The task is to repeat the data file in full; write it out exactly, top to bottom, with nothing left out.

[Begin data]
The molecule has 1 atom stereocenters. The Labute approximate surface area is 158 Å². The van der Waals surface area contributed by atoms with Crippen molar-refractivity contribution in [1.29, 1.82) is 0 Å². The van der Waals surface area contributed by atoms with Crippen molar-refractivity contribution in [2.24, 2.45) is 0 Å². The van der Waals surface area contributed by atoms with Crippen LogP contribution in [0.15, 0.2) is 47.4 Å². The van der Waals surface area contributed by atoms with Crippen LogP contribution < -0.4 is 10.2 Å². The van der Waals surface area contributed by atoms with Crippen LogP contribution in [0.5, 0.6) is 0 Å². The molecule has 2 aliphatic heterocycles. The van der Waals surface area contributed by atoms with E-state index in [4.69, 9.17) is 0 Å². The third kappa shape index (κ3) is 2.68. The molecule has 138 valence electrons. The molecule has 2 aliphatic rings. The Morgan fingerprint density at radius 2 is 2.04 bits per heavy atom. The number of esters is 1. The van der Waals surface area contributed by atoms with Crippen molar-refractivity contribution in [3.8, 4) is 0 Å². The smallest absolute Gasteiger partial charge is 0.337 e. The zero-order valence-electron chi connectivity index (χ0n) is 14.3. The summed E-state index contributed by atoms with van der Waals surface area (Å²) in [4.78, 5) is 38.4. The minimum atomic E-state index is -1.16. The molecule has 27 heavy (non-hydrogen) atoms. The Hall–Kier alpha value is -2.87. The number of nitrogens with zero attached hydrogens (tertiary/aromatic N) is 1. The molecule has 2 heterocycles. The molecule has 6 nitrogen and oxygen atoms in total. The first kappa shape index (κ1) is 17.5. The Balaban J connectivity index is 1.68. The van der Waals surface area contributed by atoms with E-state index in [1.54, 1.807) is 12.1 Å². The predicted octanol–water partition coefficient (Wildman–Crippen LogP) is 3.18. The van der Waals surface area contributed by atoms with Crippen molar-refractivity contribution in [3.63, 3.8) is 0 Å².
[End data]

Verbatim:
The molecule has 1 atom stereocenters. The Labute approximate surface area is 158 Å². The van der Waals surface area contributed by atoms with Crippen molar-refractivity contribution in [1.29, 1.82) is 0 Å². The van der Waals surface area contributed by atoms with Crippen molar-refractivity contribution in [2.24, 2.45) is 0 Å². The van der Waals surface area contributed by atoms with Crippen LogP contribution in [0.15, 0.2) is 47.4 Å². The van der Waals surface area contributed by atoms with Crippen LogP contribution < -0.4 is 10.2 Å². The van der Waals surface area contributed by atoms with Crippen LogP contribution in [0.5, 0.6) is 0 Å². The molecule has 2 aliphatic heterocycles. The van der Waals surface area contributed by atoms with E-state index in [4.69, 9.17) is 0 Å². The third kappa shape index (κ3) is 2.68. The molecule has 138 valence electrons. The molecule has 2 aliphatic rings. The Morgan fingerprint density at radius 2 is 2.04 bits per heavy atom. The number of esters is 1. The van der Waals surface area contributed by atoms with Crippen molar-refractivity contribution in [3.8, 4) is 0 Å². The smallest absolute Gasteiger partial charge is 0.337 e. The zero-order valence-electron chi connectivity index (χ0n) is 14.3. The summed E-state index contributed by atoms with van der Waals surface area (Å²) in [4.78, 5) is 38.4. The minimum atomic E-state index is -1.16. The molecule has 27 heavy (non-hydrogen) atoms. The Hall–Kier alpha value is -2.87. The number of nitrogens with zero attached hydrogens (tertiary/aromatic N) is 1. The molecule has 2 heterocycles. The molecule has 6 nitrogen and oxygen atoms in total. The first kappa shape index (κ1) is 17.5. The Balaban J connectivity index is 1.68. The van der Waals surface area contributed by atoms with E-state index in [1.54, 1.807) is 12.1 Å². The predicted octanol–water partition coefficient (Wildman–Crippen LogP) is 3.18. The van der Waals surface area contributed by atoms with Crippen molar-refractivity contribution in [3.63, 3.8) is 0 Å².